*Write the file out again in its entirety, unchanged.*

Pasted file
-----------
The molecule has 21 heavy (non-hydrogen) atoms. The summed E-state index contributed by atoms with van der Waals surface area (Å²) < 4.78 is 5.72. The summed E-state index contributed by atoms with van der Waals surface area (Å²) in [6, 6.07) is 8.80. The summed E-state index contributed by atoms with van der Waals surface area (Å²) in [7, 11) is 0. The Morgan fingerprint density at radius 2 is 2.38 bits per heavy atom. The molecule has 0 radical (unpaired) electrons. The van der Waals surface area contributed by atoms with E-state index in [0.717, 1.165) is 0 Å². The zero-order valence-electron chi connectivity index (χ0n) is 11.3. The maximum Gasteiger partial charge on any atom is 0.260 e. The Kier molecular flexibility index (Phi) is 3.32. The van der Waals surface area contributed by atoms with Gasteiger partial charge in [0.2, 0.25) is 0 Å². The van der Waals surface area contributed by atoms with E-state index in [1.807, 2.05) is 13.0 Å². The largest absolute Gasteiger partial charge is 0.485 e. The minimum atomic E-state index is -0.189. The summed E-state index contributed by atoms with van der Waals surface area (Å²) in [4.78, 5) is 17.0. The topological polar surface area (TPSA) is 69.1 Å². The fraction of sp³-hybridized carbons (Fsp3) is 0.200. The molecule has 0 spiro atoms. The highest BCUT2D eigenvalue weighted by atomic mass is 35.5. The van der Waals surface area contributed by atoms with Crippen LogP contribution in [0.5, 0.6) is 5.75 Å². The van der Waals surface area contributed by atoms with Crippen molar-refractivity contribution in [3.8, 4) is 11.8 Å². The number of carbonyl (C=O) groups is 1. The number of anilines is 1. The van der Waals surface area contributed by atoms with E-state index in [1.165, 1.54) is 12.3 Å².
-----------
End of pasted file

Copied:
The molecule has 21 heavy (non-hydrogen) atoms. The summed E-state index contributed by atoms with van der Waals surface area (Å²) < 4.78 is 5.72. The summed E-state index contributed by atoms with van der Waals surface area (Å²) in [6, 6.07) is 8.80. The summed E-state index contributed by atoms with van der Waals surface area (Å²) in [7, 11) is 0. The Morgan fingerprint density at radius 2 is 2.38 bits per heavy atom. The molecule has 0 radical (unpaired) electrons. The van der Waals surface area contributed by atoms with E-state index in [0.717, 1.165) is 0 Å². The zero-order valence-electron chi connectivity index (χ0n) is 11.3. The maximum Gasteiger partial charge on any atom is 0.260 e. The Kier molecular flexibility index (Phi) is 3.32. The van der Waals surface area contributed by atoms with Gasteiger partial charge in [0.2, 0.25) is 0 Å². The van der Waals surface area contributed by atoms with E-state index in [1.807, 2.05) is 13.0 Å². The largest absolute Gasteiger partial charge is 0.485 e. The minimum atomic E-state index is -0.189. The summed E-state index contributed by atoms with van der Waals surface area (Å²) in [4.78, 5) is 17.0. The topological polar surface area (TPSA) is 69.1 Å². The fraction of sp³-hybridized carbons (Fsp3) is 0.200. The molecule has 0 spiro atoms. The highest BCUT2D eigenvalue weighted by atomic mass is 35.5. The van der Waals surface area contributed by atoms with Crippen LogP contribution in [0.5, 0.6) is 5.75 Å². The van der Waals surface area contributed by atoms with Crippen molar-refractivity contribution in [3.8, 4) is 11.8 Å². The number of carbonyl (C=O) groups is 1. The number of anilines is 1. The van der Waals surface area contributed by atoms with E-state index in [1.165, 1.54) is 12.3 Å².